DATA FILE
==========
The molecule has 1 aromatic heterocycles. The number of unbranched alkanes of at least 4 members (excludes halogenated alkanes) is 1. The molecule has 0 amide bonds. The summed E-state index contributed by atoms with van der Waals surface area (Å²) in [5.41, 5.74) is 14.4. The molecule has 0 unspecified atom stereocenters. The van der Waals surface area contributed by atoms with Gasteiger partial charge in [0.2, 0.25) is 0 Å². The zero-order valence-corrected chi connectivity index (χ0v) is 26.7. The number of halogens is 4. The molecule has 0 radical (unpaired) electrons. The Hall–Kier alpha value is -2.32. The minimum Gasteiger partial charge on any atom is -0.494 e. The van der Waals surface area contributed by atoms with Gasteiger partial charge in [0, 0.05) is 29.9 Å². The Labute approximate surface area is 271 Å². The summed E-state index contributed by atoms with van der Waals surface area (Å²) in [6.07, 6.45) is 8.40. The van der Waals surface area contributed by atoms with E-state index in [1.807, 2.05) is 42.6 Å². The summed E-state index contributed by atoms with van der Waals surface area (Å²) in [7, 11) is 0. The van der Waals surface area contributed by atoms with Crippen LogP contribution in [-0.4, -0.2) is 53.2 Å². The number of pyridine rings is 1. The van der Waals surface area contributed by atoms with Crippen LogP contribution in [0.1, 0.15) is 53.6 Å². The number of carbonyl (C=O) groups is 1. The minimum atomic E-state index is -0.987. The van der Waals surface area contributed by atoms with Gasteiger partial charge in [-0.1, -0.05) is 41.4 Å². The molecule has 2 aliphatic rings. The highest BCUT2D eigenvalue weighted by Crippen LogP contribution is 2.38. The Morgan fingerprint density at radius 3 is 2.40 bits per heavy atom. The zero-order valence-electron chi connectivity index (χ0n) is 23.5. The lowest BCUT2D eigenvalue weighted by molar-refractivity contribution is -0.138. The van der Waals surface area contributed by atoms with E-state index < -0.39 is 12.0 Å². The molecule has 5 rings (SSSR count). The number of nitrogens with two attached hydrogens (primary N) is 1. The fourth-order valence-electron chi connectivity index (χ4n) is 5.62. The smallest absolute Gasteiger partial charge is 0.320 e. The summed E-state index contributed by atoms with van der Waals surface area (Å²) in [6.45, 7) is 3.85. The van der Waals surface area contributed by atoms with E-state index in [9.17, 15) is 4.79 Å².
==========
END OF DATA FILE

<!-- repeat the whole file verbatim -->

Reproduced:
The molecule has 1 aromatic heterocycles. The number of unbranched alkanes of at least 4 members (excludes halogenated alkanes) is 1. The molecule has 0 amide bonds. The summed E-state index contributed by atoms with van der Waals surface area (Å²) in [5.41, 5.74) is 14.4. The molecule has 0 unspecified atom stereocenters. The van der Waals surface area contributed by atoms with Gasteiger partial charge in [0.2, 0.25) is 0 Å². The zero-order valence-corrected chi connectivity index (χ0v) is 26.7. The number of halogens is 4. The molecule has 0 radical (unpaired) electrons. The Hall–Kier alpha value is -2.32. The minimum Gasteiger partial charge on any atom is -0.494 e. The van der Waals surface area contributed by atoms with Gasteiger partial charge in [0, 0.05) is 29.9 Å². The Labute approximate surface area is 271 Å². The summed E-state index contributed by atoms with van der Waals surface area (Å²) in [6.07, 6.45) is 8.40. The van der Waals surface area contributed by atoms with E-state index in [1.807, 2.05) is 42.6 Å². The summed E-state index contributed by atoms with van der Waals surface area (Å²) in [7, 11) is 0. The van der Waals surface area contributed by atoms with Crippen LogP contribution in [-0.4, -0.2) is 53.2 Å². The number of pyridine rings is 1. The van der Waals surface area contributed by atoms with Crippen LogP contribution in [0.1, 0.15) is 53.6 Å². The number of carbonyl (C=O) groups is 1. The minimum atomic E-state index is -0.987. The van der Waals surface area contributed by atoms with Gasteiger partial charge in [-0.1, -0.05) is 41.4 Å². The molecule has 2 aliphatic rings. The highest BCUT2D eigenvalue weighted by Crippen LogP contribution is 2.38. The Morgan fingerprint density at radius 3 is 2.40 bits per heavy atom. The zero-order valence-electron chi connectivity index (χ0n) is 23.5. The lowest BCUT2D eigenvalue weighted by molar-refractivity contribution is -0.138. The van der Waals surface area contributed by atoms with E-state index < -0.39 is 12.0 Å². The molecule has 5 rings (SSSR count). The number of nitrogens with two attached hydrogens (primary N) is 1. The fourth-order valence-electron chi connectivity index (χ4n) is 5.62. The smallest absolute Gasteiger partial charge is 0.320 e. The summed E-state index contributed by atoms with van der Waals surface area (Å²) in [6.45, 7) is 3.85. The van der Waals surface area contributed by atoms with E-state index in [9.17, 15) is 4.79 Å².